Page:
The Sunday Opera: Wagner's "Tannhauser" from the Royal Opera House
We’re off to medieval Wartburg with a side trip to Venusberg on this week’s Sunday Opera (7/25 3:00 p.m.) with Wagner’s “Tannhauser” from London’s Royal Opera House. Heinrich von Ofterdingen, a minnesanger (minstrel)-knight known as Tannhauser, is caught in a battle between sacred and profane love: the sacred being his love for Elizabeth and the profane his love for the pagan goddess Venus. After finally rousing himself from the pleasures of Venusberg, he seeks redemption from the pope who rebuffs Tannhauser by saying, “As this staff in my hand, no more shall bear fresh leaves, from the hot fires of hell, salvation never shall bloom for thee.” With this, Tannhauser calls once again to Venus who returns to welcome him back to Venusberg, but before she can claim him, Tannhauser sees the funeral of Elizabeth. Realizing that he is the cause of Elizabeth’s death, he too dies as Venus vanishes, and the pope’s staff is carried in having sprouted leaves and flowers. In this performance, Tannhauser is sung by Peter Seiffert, and Elisabeth is Emma Bell with Stephen Milling as her uncle. The Venus in this production is Sophie Koch, and the four other minnesangers are Christian Gerhaher, Ed Lyon, Samuel Sakker, and Jeremy White. Hartmut Haenchen conducts the Chorus and Orchestra of the Royal Opera House.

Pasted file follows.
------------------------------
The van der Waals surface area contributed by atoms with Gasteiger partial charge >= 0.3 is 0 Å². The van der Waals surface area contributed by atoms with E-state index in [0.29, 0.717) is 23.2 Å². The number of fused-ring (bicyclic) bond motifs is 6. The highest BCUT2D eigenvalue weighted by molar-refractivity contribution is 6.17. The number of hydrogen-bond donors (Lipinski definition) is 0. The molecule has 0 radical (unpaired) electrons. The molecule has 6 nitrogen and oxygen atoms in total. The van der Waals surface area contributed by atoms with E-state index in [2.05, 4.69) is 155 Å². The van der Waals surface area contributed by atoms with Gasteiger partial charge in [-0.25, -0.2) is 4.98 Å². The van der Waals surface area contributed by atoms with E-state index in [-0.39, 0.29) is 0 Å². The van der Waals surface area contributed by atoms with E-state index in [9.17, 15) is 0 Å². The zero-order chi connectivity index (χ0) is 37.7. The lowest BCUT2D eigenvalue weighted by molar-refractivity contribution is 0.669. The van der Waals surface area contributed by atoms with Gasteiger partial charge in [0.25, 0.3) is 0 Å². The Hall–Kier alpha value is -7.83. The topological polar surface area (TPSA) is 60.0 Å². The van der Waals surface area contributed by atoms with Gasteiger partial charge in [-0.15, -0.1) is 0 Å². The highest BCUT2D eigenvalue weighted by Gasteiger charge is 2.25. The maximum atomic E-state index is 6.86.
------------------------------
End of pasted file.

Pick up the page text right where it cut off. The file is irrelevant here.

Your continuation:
Stay tuned after the opera for more music of Wagner and his birthday present for his wife Cosima, the very popular Siegfried Idyll performed by The Philharmonia with Francesco d'Avalos conducting.